23 June 2017

New guidelines for childcare


In September, the Office for Standards in Education (OFSTED) assumed responsibility for national standards governing childcare in this country.
Up until this point, each local authority had it's own standards where childcare was concerned but there were wide differences between councils and thus a regulatory body was deemed necessary to get everybody singing from the same song sheet as it were. Some councils banned childminders from smoking whilst in charge of children whilst others required a higher ratio of carers to children than in other areas.

In addition to its current role of inspecting schools throughout England, OFSTED will take on the responsibility for registration and inspection of nurseries, playgroups, pre-schools, creches, out-of-school care and child-minders for children up to the age of eight. In addition, OFSTED will have the authority to close down facilities if inspections are not satisfactory.

Previously, childminders were vetted by local inspectors from the Registration and Inspection Unit of the local council. However this had to change if new regulations were to be brought in, hence the involvement of OFSTED. Approximately 1,600 former council employees have transferred to OFSTED and will now be monitoring 14 national standards rather than the previous local guidelines. Maggie Smith, the new Director of Early Years welcomed the change and said: "In many ways, providers of daycare services may not notice a significant change as OFSTED takes over this role from local authorities but one of the key benefits of the new national regulation is that it will ensure consistancy of standards throughout England."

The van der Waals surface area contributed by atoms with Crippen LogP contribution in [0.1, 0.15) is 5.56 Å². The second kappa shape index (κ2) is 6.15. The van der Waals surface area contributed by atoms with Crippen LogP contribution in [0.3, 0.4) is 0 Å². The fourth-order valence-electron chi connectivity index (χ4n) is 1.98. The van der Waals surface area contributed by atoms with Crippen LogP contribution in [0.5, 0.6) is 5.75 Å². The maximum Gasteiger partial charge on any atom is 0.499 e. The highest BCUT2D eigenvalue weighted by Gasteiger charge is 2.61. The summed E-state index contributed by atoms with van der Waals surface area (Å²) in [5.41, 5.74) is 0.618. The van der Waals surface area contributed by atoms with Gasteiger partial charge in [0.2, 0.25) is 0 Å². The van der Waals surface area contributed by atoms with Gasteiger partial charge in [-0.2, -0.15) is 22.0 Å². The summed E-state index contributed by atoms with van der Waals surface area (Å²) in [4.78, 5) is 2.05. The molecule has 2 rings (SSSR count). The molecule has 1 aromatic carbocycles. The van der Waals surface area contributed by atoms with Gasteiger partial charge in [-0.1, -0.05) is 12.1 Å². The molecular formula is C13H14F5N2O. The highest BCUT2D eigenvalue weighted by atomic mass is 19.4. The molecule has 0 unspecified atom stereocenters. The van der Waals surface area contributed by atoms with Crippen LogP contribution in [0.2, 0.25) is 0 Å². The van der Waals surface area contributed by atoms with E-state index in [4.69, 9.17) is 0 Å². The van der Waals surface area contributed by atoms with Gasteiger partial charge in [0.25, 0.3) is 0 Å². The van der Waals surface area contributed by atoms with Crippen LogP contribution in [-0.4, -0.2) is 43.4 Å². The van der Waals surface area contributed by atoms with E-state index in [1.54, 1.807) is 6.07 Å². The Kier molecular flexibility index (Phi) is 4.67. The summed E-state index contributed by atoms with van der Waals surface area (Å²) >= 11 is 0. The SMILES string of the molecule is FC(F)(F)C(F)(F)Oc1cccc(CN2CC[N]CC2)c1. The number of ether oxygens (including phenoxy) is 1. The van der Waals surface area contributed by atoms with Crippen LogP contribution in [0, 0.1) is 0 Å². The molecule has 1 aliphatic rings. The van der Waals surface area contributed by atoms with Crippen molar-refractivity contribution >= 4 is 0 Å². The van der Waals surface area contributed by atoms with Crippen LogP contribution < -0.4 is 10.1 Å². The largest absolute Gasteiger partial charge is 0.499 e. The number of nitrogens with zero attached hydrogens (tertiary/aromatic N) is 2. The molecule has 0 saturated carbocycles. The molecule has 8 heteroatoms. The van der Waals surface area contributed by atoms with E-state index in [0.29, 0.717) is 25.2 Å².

However, the new standards caused heated debate earlier in the year as the Government suggested than although smoking and smacking are prohibited in nurseries, playgroups and out of school clubs it was unreasonable to inflict the same ban on childminders who were in effect in loco parentis. The Government decided that childminders should be able to make that decision for themselves. They also claimed that the restriction would be difficult to enforce. Amongst those who contested this proposal were the childminders themselves, the Registration and Inspection Units and the National Childminding Association (NCMA) citing the fact that seatbelt legislation had originally been resisted for the same reasons. In the end it was determined that smacking and smoking would not be allowed without written permission from a parent.

In East Sussex our standards for childminders are already higher than the national average. Whilst the national average ratio of adult to child under two is 1 to 3, in East Sussex there must be 1 carer for every two children under the age of two.

For more information on the new national standards, visit the OFSTED web-site at www.ofsted.gov.uk or phone for a leaflet explaining the changes, from Childcare Link on 0800 96 0296

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